The biggest gap that I feel locally and nationally is value in professional development. I know from my own experience and stories I hear when connecting with peers that NPDS are the first ones called on in a crisis and the last ones to receive budgeted funding. It also seems that we often have to advocate for the basics such as space, educational materials, colleague education time, or positions. Should the value of NPDS work be widely accepted, the profession would be in a better place as we come into the largest nursing shortage, with very mobile nurses, in an ever-expanding continuum of care. I am hopeful that the NPDS value will be made clear the more work that we individually and collectively complete and publish on return on investment.


5. What advice do you have for NPD practitioners in the context of today's health care and learning environments?



Go for it! Some of my best and most innovative work was accomplished before I knew "the usual" way to educate on a given topic. The value of fresh eyes and no boundaries is amazing. In the reality of the daily grind with more work than time, it is easy to lose that perspective and recycle or update the previous version.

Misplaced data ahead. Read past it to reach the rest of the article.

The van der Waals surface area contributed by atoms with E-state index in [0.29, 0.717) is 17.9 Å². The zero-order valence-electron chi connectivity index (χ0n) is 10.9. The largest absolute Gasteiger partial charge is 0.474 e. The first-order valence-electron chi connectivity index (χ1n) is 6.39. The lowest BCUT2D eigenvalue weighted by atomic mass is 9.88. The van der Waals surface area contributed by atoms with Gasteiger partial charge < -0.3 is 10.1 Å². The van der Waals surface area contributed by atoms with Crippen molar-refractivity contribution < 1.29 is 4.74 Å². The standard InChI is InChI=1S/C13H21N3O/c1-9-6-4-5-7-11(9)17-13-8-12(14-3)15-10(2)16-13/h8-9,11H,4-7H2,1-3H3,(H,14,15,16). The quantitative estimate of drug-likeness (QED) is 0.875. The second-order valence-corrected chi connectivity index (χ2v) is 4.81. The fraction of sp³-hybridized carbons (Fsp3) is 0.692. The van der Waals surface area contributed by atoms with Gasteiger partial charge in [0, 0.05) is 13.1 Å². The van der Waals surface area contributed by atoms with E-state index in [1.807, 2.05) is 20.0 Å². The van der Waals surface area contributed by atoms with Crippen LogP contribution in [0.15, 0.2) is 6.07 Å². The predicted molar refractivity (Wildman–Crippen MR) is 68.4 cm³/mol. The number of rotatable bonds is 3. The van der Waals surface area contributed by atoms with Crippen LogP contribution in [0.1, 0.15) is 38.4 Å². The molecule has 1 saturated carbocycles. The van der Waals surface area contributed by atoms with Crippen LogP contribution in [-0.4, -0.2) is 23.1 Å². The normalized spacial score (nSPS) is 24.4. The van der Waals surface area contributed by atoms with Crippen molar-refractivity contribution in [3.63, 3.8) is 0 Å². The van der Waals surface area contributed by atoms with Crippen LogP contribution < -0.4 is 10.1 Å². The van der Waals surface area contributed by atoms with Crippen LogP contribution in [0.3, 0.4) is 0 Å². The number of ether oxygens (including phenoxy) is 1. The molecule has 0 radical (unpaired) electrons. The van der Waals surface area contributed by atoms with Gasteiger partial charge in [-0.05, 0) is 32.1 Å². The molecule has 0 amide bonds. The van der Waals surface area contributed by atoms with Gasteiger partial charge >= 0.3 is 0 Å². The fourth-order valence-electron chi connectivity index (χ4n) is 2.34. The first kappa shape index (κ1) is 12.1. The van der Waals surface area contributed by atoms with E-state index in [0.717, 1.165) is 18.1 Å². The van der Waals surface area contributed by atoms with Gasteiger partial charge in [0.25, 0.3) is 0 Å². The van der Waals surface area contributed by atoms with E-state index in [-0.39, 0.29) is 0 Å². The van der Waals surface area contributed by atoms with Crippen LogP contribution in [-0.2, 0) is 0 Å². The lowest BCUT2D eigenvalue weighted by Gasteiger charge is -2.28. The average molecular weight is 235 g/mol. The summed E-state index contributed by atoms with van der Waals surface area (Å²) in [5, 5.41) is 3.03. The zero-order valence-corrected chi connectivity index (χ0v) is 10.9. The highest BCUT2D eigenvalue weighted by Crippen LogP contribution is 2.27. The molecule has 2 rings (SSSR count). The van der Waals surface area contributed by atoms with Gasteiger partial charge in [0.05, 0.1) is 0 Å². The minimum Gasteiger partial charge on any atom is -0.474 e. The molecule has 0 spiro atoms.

Pave your own path. Say yes to opportunities, try something new, and celebrate your milestones. Everyone is creating their own roads, and they can lead wherever one chooses. Be flexible and open to opportunities; we all know that the best laid plans may need to be changed in a snap, and this gives you the opportunity to innovate.


Connect. I have learned more and gain so much energy from simple conversations with colleagues across the country just by asking "How do you[horizontal ellipsis]?" There is a collective wisdom parallel to none among the NPDS group. Connecting with others also adds more bricks to the ANPD long and winding road, which propels our specialty practice area a step further.


Gain expertise. Hone your knowledge over time and never stop learning. This can be through formal programs or informal work independently. The saying that "every day is a school day" is especially true in this specialty practice area, as we facilitate it for others as well as ourselves. As my level of expertise has grown, I have been challenging myself to fill in the gaps, not just focusing on areas I know and enjoy, but expanding my knowledge to embrace and prepare for all key roles of the future. I am confident that looking back in a few years will show these efforts to be another brick in the path.